Biden Made a Bad Call, But That’s Not the Issue

I don’t support President Biden’s decision to open federal land in Alaska to drilling. All of our energy needs can be met via renewables (+ innovative energy storage); drilling more only further complicates the mammoth and expensive problem of climate change my generation is laying at the feet of our children. 

I see why he’s doing it. As tensions rise and war seems less and less far fetched, we want energy independence. Biden is (likely) running for president again, and a move such as this appeals to moderates. And, he probably knows that liberals like me will stick with him through a decision like this, and he’s right; I continue to support Biden because he is way, way better than the alternative, and he has done much to counter climate change in other policies. 

I think the odd thing that I wanted to point out is the absence of dissent such as this on the other side. When Trump was president I saw so very little condemnation of his worser decisions from republicans. 

Yes, I know conservatives who didn’t vote for him due to his obvious incompetence, corruption, and myriad of other faults. But they remained curiously quiet about openly criticizing him. 

I find it so interesting the dichotomy, where among democrats we commonly excoriate our leaders for mistakes or capitulation to big business; but regular Republicans continue to accept Trump begrudgingly and without the criticism and dissent he deserves. 

Case in point, Liz Cheney being the most vocal critic of Trump, a Representative of Wyoming even more conservative than Trump himself, and coming from a rather famous conservative pedigree, loses her seat in a primary landslide to a political nobody. 

Just like political leaders get marginalized and punished for dissent against Trump, I imagine it is the same among the common voter. 

I have to speculate how much the church plays into this dynamic. The ranks of the deeply conservative being nearly all Christian, it’s obvious that the church’s appraoch to leadership translates to Republicans.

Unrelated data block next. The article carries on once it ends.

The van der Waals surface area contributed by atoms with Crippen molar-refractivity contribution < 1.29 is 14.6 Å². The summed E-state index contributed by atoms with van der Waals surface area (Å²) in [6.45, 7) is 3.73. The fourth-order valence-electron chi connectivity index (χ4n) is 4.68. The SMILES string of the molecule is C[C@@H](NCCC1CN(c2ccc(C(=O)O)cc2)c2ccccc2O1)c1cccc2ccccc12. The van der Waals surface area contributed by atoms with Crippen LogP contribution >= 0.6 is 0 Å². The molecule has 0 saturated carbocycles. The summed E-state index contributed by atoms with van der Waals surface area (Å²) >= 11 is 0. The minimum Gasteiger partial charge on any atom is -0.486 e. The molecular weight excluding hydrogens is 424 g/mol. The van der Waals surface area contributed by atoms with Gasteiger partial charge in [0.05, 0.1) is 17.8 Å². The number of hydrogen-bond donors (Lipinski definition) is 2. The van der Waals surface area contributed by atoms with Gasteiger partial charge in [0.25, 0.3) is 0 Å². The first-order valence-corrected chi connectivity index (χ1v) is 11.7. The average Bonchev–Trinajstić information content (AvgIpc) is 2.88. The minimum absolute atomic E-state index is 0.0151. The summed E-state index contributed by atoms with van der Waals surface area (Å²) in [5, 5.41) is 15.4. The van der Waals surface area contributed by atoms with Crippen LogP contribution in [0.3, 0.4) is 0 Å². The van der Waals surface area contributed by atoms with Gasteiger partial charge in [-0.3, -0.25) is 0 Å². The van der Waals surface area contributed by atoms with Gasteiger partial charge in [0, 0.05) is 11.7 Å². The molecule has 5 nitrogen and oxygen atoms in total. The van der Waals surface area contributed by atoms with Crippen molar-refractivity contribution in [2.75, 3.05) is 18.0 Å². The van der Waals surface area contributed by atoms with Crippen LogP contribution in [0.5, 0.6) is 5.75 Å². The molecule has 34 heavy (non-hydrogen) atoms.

When I was in the Evangelical Church, of course, we were taught that Jesus is the flawless leader: He is close, active, all powerful, and most importantly, when he fails to deliver, that he has some mysterious plan in how he will answer prayers later (or perhaps he is blessing you by not answering your prayer). 

In other words, my years in the church conditioned me for disappointment in leadership. To simultaneously hide your disappointment, and praise Jesus unconditionally. 

Those same dynamics are mirrored in the Trump cult: Praise him sycophantically for what little good he’s done, and overlook the dramatic damage he’s directly caused. 

Even regarding January 6th (the first time ever the Confederate flag was flown in the US Capitol and the greatest attack on the people’s sovereignty since the Civil War) Republicans and Christians alike remain unforgivably silent. 

Biden is making the wrong decision on drilling, and our children will pay for it. But what’s important is a culture where criticizing leadership is fluent in our civil discourse. What is dangerous is when we refuse to criticize our chosen leadership as a factor of idolatry or fear.

When Jesus constantly disappoints and Christians respond by lavishing him with praise, that’s bad enough. But when humans do the same for a political leader, we elevate an elected official to a king, or worse, a tyrant.

Author: Kaiping Liu

Professional educator, musician, world traveler.

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